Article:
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What your apps say about you

What your apps say about you

My life is a weird combination of me saying "I just don't have time" and ending up with brief windows when I don't know what to do with myself. This is when I most often tend to ask, What would feel good right now? What do I want to do? And lots of times it leads to organizing, tossing, streamlining and de-cluttering. I like to empty out filing cabinets, shred useless papers, clear out baskets and get rid of mystery electronic cables and chargers. This week, having already exercised, meditated and napped, I was stuck in the same place for about an hour and I had that itch — dare I say I was bored — so I took to my iPhone and started scrolling through all of my apps.

I was instantly irritated by the quantity of apps on my phone and the fact that, although I had 5 screens' worth of apps, I really only use the ones on my home screen on a daily basis. Which is what the coveted home screen space is for — and I love the practicality of that — but it was annoying to me that I had all of these apps someone on the internet told me I "should" download to make my life "easier," when all they did was sit there.

Even though I've taken an interest in minimalism, you see, I still get sucked in when something cheap or free and easily accessible to me promises to make my life easier, better, faster or more organized. (Except these things add up when you're buying multiple $5 apps and they just clutter up your iPhone!)

So I started deleting things, and it occurred to me that just like I try to do with my schedule, I could try to arrange my phone around what's important to me and what I want to do more of.

I noticed that I had 3 meditation apps and 3 sort of affirmation apps that I rarely used — right now I'm kind of doing my own thing in terms of meditation and yoga, and to be honest I think I'm in a good place now, where my brain can reproduce any affirmation I think I might need in the moment. It feels great to realize that.

I also deleted Periscope. Frankly, I found the notifications to be really irritating, and when I considered going in to turn them off, it felt better to just delete the app. (Oh, and did I mention how unappealing it is to have someone type "show us your tits" when you're live streaming?)

I deleted a few games I'd downloaded for my kids, because now all they want to do is watch YouTube when I give them my phone, and while that in and of itself is a little obnoxious, it's even more obnoxious to me to have a handful of games for them too, "just in case."

I deleted a Reminder app, because when it went off I realized it was reminding me of another project I'd started and left by the wayside.

I deleted an app that goes with a book that I've tried reading several times and just can't get through.

I deleted a real estate app, because really...what do I care about real estate?

You see where I'm going with this. So after I had deleted everything that felt annoying and irrelevant, I started moving things around.

I am really into making art with words, so I moved Quollective to my home screen — that's something quick and easy I can do to remember that I want to make something more permanent later.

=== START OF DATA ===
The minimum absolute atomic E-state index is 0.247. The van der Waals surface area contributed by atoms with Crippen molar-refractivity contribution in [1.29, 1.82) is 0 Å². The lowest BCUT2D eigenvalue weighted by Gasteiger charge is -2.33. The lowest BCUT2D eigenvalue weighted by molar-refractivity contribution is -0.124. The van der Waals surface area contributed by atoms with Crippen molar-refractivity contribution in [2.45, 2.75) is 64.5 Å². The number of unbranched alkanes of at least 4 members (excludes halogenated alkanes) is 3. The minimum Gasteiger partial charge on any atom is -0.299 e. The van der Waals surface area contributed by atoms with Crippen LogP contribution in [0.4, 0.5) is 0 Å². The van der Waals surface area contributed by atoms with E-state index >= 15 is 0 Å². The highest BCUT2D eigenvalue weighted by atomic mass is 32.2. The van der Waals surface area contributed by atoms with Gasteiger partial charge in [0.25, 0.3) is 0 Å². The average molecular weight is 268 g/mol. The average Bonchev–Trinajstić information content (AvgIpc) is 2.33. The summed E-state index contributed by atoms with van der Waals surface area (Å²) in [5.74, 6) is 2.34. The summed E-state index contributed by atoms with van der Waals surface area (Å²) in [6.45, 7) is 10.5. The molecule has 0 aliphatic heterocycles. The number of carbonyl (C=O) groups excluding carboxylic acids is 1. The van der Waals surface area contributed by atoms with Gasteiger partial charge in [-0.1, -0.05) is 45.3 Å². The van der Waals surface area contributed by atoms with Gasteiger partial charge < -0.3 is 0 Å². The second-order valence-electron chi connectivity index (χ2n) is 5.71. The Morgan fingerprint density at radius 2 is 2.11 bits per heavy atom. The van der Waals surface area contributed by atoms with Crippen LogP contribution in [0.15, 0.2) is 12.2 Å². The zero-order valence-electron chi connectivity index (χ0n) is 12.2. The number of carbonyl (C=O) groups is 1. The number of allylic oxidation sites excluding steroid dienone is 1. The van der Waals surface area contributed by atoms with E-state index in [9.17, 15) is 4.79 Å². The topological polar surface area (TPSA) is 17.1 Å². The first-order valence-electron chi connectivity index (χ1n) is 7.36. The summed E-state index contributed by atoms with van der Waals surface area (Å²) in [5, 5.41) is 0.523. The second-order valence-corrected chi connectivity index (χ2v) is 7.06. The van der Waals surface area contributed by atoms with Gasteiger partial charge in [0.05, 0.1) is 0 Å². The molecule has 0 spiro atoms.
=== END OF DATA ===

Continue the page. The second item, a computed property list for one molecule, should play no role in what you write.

I moved my Pandora and iHeartRadio apps forward because I LOVE holiday music (and I don't feel bad about listening to it because the Christmas music already started on 93.9 last week)!

I put Mint and Citi Mobile closer to the front because I'm working on being more mindful with my budgeting and spending, and seeing these apps reminds me to check in and stay conscious around money. Some other apps I moved toward the front include Vimeo and Dropbox, because we're using both in a great online course I'm taking right now that is really special and moving.

Sure, there are some others I'm not ready to let go of yet — some I don't even know how to use — but this is how I operate. Cleaning and clearing, a little bit at a time, is the pace that feels comfortable to me. It can feel like I'm just trying to keep up with the in-flow — the amount of papers from Kindergarten alone is shocking — but if that's the best I can do right now, it's good enough for me.

So what do your apps say about you? Are they taunting you because you downloaded them and now you don't know how to use them? Or do they remind you of things you "should" be doing or something you really would like more of in your life? Have a little look-see. It may just give you a sneak peek at some deeper longings and needs that you haven't been very awake to lately. My little project brought to mind two of my favorite sayings: "The simplest answer is usually correct" (if you "never" use an app, you probably never will — and you can always download it again later) and "How you do one thing is how you do everything" (it's definitely a pattern of mine to think I need all sorts of apps, books, programs, classes and literature before I can do something or before I feel complete or ready — but when it comes down to it, I can count on one hand the people I turn to most often and the philosophies I truly subscribe to).

I showed you mine, now you show me yours — your choice, before or after you reorganize!

My Peace of Food is written by Lexie Oneca. Follow Lexie's work onFacebookTwitterInstagram and Pinterest

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Filed under: Chasing peace

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